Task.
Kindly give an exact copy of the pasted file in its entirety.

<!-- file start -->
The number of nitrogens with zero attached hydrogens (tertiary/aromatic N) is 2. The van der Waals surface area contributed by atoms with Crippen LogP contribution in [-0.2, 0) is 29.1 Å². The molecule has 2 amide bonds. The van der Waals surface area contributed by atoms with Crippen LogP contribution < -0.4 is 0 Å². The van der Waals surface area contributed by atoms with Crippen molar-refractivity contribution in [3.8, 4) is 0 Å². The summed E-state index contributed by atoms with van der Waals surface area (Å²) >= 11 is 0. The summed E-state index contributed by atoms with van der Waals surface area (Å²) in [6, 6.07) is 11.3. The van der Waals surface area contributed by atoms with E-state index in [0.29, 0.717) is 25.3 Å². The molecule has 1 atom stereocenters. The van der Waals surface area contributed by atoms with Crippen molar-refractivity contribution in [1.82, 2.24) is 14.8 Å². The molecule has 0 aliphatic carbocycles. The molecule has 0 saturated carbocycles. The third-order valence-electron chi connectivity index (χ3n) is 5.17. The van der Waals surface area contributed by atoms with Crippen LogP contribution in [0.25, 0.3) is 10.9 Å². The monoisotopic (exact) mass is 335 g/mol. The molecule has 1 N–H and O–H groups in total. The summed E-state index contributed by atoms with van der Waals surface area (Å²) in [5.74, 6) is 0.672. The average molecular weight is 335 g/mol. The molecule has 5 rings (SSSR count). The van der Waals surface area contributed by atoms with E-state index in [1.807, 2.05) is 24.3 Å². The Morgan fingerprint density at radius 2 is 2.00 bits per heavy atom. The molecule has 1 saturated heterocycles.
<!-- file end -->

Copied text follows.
The number of nitrogens with zero attached hydrogens (tertiary/aromatic N) is 2. The van der Waals surface area contributed by atoms with Crippen LogP contribution in [-0.2, 0) is 29.1 Å². The molecule has 2 amide bonds. The van der Waals surface area contributed by atoms with Crippen LogP contribution < -0.4 is 0 Å². The van der Waals surface area contributed by atoms with Crippen molar-refractivity contribution in [3.8, 4) is 0 Å². The summed E-state index contributed by atoms with van der Waals surface area (Å²) >= 11 is 0. The summed E-state index contributed by atoms with van der Waals surface area (Å²) in [6, 6.07) is 11.3. The van der Waals surface area contributed by atoms with E-state index in [0.29, 0.717) is 25.3 Å². The molecule has 1 atom stereocenters. The van der Waals surface area contributed by atoms with Crippen molar-refractivity contribution in [1.82, 2.24) is 14.8 Å². The molecule has 0 aliphatic carbocycles. The molecule has 0 saturated carbocycles. The third-order valence-electron chi connectivity index (χ3n) is 5.17. The van der Waals surface area contributed by atoms with Crippen LogP contribution in [0.25, 0.3) is 10.9 Å². The monoisotopic (exact) mass is 335 g/mol. The molecule has 1 N–H and O–H groups in total. The summed E-state index contributed by atoms with van der Waals surface area (Å²) in [5.74, 6) is 0.672. The average molecular weight is 335 g/mol. The molecule has 5 rings (SSSR count). The van der Waals surface area contributed by atoms with E-state index in [1.807, 2.05) is 24.3 Å². The Morgan fingerprint density at radius 2 is 2.00 bits per heavy atom. The molecule has 1 saturated heterocycles.